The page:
StemLite combines a handlebar stem and bike light in one device
By Ben Coxworth
February 28, 2013
Imagine if new cars didn’t come with their own headlights, and buyers were expected to supply their own. It would be kind of silly, right? Well, that’s what the situation is with most commuting bicycles. While a few bikes have built-in lights, consumers are generally expected to purchase one separately, then attach it to the bike. Of course many people simply don’t bother, while others buy a light but then get caught in the dark without it. That’s why California-based cyclists Nick Sweeney and James Voshell have created the StemLite.
As its name suggests, the StemLite is a handlebar stem with a built-in light. That means the light will always be there, ready to go whenever needed, and thieves won’t be able to make off with it when the bike is left unattended – unless they want to go to the trouble of removing the entire stem. Additionally, no external battery pack or connecting cables are required.
The aluminum stem itself is 100 mm long with a 10-degree rise, and has a 31.8-mm handlebar clamp (although it comes with clamp inserts to accommodate narrower bars).
Light is provided by an array of ten Nichia LEDs, that put out a combined 500 lumens on High mode. There’s also a 300-lumen Low mode, and a Flashing mode. Users power the light up and select modes via two water-resistant switches on the top of the stem.
At a distance of ten feet (three meters) on High, the LEDs illuminate an area measuring eight feet wide by six feet tall (2.4 x 1.8 meters). The angle of the lighting array can be adjusted up or down by up to 10 degrees, to allow for different bikes and user preferences.
Power comes from three AA batteries – the battery compartment is accessed through an Allen bolt-secured hatch on the bottom of the stem. If lithium-ion batteries are used, riders can expect a claimed run time of 12 hours (!) per charge when in High mode. Up to 21 hours are possible on Low, and over 50 can be managed in Flashing mode. Alkaline batteries can also be used, although their performance won’t be as good.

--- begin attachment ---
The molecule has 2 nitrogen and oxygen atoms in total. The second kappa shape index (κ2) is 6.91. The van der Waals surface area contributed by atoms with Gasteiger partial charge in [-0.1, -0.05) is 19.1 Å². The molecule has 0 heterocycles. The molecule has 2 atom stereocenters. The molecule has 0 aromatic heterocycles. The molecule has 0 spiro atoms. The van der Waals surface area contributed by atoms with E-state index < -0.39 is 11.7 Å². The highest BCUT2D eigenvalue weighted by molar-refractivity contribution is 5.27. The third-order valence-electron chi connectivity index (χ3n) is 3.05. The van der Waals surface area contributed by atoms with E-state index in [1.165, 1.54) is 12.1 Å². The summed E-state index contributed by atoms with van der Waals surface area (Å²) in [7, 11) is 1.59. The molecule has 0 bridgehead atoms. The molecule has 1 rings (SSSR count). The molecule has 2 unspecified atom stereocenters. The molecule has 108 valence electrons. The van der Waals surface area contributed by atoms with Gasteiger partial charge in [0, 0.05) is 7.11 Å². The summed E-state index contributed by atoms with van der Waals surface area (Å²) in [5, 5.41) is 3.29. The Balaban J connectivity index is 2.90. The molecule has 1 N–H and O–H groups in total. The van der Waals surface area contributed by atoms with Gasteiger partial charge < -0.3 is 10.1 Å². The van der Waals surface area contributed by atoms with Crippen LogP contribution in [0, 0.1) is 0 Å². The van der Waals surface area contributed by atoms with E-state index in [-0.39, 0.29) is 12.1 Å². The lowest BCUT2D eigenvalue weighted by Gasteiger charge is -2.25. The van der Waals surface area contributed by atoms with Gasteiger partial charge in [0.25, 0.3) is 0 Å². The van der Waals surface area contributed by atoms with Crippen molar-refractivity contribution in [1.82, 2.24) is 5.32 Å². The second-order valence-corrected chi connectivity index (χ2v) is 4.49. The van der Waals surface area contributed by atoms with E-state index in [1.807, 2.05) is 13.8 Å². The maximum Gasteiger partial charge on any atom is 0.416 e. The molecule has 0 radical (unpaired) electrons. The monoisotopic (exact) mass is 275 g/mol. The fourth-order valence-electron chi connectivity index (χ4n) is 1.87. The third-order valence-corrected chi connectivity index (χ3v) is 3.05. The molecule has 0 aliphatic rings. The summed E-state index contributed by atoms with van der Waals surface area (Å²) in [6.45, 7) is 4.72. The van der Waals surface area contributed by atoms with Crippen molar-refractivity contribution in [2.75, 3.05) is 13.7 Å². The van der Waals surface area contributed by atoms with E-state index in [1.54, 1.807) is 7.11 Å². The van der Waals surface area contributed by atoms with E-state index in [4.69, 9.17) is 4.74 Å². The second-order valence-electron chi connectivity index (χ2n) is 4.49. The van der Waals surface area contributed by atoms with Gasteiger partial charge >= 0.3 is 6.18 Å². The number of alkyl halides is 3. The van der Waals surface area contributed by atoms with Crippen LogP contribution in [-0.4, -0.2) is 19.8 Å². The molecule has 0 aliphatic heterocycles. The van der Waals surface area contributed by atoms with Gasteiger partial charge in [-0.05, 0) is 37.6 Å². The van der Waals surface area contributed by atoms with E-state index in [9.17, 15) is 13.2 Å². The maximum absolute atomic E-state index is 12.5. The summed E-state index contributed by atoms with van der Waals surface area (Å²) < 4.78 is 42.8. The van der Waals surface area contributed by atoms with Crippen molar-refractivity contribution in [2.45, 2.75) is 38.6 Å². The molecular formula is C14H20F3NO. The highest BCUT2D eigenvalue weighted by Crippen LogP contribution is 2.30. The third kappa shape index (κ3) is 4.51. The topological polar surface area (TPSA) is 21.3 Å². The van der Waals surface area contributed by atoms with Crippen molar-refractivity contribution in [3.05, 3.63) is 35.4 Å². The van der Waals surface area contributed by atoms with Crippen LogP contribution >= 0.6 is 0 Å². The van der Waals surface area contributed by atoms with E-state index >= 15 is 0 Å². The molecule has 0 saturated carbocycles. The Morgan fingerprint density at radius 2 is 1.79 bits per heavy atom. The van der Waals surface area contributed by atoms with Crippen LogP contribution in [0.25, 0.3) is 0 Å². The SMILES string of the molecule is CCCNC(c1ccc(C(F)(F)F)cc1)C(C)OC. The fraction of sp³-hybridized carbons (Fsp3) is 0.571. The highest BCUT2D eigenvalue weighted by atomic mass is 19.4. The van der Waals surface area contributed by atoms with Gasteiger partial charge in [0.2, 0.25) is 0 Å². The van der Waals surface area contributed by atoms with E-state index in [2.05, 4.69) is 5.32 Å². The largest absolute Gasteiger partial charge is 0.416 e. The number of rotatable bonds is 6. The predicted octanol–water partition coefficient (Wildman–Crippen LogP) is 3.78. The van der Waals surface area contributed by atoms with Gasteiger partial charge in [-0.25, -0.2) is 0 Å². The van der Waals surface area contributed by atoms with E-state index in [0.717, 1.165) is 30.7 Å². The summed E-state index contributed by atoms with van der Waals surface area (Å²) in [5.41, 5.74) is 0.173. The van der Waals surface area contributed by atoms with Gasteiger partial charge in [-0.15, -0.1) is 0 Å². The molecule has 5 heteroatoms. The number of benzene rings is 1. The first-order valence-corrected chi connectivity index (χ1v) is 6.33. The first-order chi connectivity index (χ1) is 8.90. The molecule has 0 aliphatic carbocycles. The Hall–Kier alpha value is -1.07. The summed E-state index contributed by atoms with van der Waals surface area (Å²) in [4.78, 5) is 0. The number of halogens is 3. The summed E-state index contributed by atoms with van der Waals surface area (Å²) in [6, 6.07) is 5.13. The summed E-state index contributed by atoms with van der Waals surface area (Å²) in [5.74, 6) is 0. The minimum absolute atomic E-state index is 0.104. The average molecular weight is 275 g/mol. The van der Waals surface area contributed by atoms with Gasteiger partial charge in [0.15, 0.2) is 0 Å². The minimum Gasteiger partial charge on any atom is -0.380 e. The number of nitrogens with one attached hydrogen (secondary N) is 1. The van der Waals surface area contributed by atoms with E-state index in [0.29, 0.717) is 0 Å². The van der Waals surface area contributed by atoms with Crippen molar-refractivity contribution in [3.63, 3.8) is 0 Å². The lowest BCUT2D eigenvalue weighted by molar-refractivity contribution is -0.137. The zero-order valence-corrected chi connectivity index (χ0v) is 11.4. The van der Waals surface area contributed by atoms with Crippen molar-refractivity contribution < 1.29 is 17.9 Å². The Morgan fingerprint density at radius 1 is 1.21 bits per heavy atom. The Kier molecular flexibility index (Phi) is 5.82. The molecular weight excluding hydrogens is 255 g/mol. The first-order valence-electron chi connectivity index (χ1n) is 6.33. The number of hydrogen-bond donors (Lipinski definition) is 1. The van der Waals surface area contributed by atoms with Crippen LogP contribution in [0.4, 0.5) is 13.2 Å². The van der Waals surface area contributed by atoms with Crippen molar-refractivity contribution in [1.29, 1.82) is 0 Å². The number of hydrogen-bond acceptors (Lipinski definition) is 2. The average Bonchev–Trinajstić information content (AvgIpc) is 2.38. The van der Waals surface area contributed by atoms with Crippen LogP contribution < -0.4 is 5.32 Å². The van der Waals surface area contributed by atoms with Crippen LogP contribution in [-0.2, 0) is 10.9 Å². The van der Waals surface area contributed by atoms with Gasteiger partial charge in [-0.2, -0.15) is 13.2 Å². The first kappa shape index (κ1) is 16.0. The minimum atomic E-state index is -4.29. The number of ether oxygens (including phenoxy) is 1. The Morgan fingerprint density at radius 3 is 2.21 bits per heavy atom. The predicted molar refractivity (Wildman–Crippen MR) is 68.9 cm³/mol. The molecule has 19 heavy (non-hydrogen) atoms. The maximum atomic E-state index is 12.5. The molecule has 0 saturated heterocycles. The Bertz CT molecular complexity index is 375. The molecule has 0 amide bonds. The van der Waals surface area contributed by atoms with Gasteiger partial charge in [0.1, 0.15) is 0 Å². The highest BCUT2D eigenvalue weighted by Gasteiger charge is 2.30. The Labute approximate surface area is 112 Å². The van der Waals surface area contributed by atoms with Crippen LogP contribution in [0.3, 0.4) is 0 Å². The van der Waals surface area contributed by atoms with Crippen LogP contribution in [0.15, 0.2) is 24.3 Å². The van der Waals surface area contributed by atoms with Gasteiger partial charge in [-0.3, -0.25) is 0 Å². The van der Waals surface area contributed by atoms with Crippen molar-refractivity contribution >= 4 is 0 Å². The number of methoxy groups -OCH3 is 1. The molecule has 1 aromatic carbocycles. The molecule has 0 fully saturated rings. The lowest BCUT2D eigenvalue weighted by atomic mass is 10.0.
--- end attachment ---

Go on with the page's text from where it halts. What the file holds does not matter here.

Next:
The whole unit reportedly weighs 420 grams. By way of comparison, a fairly typical rough n’ ready conventional stem, the RaceFace Ride XC, tips the scales at about 175 grams – but it doesn't have a built-in light.
While Sweeney and Voshell are planning to sell the StemLite as an aftermarket accessory, they’re also hoping that some bicycle manufacturers will start including it on bikes as original equipment. It’s an intriguing idea, although it might complicate matters for riders who find their new bike’s stem to be the wrong size – hopefully there are plans for models in other lengths and rises.
The two entrepreneurs are currently raising productions funds for their product, on Kickstarter. A pledge of of US$60 will get you a StemLite of your own, when and if they’re ready to go – the projected retail price is $70. The current model is intended more for mountain bikes and commuters, with a sleeker, lighter model in the works for road bikes.
More information is available in the pitch video below.
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